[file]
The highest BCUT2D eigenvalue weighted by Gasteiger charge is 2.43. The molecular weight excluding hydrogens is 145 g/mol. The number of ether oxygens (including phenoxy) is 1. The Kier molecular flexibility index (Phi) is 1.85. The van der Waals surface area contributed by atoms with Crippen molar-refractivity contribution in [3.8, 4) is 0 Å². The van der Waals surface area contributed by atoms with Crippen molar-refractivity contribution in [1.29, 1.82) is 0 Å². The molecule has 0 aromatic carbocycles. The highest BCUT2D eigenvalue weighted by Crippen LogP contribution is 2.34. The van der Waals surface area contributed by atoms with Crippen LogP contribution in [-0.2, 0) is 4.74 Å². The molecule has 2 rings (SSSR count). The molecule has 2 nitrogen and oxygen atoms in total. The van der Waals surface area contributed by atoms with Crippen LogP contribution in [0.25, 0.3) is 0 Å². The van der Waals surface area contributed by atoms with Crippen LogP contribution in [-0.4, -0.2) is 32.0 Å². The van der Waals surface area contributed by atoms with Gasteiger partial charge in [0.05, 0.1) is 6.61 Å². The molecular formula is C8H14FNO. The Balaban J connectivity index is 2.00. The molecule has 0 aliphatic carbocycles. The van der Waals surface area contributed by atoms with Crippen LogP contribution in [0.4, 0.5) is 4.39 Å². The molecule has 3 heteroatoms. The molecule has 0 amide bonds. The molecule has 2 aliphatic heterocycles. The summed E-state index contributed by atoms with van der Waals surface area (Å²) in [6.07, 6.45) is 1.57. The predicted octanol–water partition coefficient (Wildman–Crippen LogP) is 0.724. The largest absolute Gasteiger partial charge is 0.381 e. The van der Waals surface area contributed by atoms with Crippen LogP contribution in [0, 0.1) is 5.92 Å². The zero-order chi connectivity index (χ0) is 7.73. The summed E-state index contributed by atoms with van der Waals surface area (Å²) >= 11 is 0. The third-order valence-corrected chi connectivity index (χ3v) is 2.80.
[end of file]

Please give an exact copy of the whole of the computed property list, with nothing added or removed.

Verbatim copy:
The highest BCUT2D eigenvalue weighted by Gasteiger charge is 2.43. The molecular weight excluding hydrogens is 145 g/mol. The number of ether oxygens (including phenoxy) is 1. The Kier molecular flexibility index (Phi) is 1.85. The van der Waals surface area contributed by atoms with Crippen molar-refractivity contribution in [3.8, 4) is 0 Å². The van der Waals surface area contributed by atoms with Crippen molar-refractivity contribution in [1.29, 1.82) is 0 Å². The molecule has 0 aromatic carbocycles. The highest BCUT2D eigenvalue weighted by Crippen LogP contribution is 2.34. The van der Waals surface area contributed by atoms with Crippen LogP contribution in [-0.2, 0) is 4.74 Å². The molecule has 2 rings (SSSR count). The molecule has 2 nitrogen and oxygen atoms in total. The van der Waals surface area contributed by atoms with Crippen LogP contribution in [0.25, 0.3) is 0 Å². The van der Waals surface area contributed by atoms with Crippen LogP contribution in [-0.4, -0.2) is 32.0 Å². The van der Waals surface area contributed by atoms with Gasteiger partial charge in [0.05, 0.1) is 6.61 Å². The molecular formula is C8H14FNO. The Balaban J connectivity index is 2.00. The molecule has 0 aliphatic carbocycles. The van der Waals surface area contributed by atoms with Crippen LogP contribution in [0.4, 0.5) is 4.39 Å². The molecule has 3 heteroatoms. The molecule has 0 amide bonds. The molecule has 2 aliphatic heterocycles. The summed E-state index contributed by atoms with van der Waals surface area (Å²) in [6.07, 6.45) is 1.57. The predicted octanol–water partition coefficient (Wildman–Crippen LogP) is 0.724. The largest absolute Gasteiger partial charge is 0.381 e. The van der Waals surface area contributed by atoms with Crippen LogP contribution in [0, 0.1) is 5.92 Å². The zero-order chi connectivity index (χ0) is 7.73. The summed E-state index contributed by atoms with van der Waals surface area (Å²) >= 11 is 0. The third-order valence-corrected chi connectivity index (χ3v) is 2.80.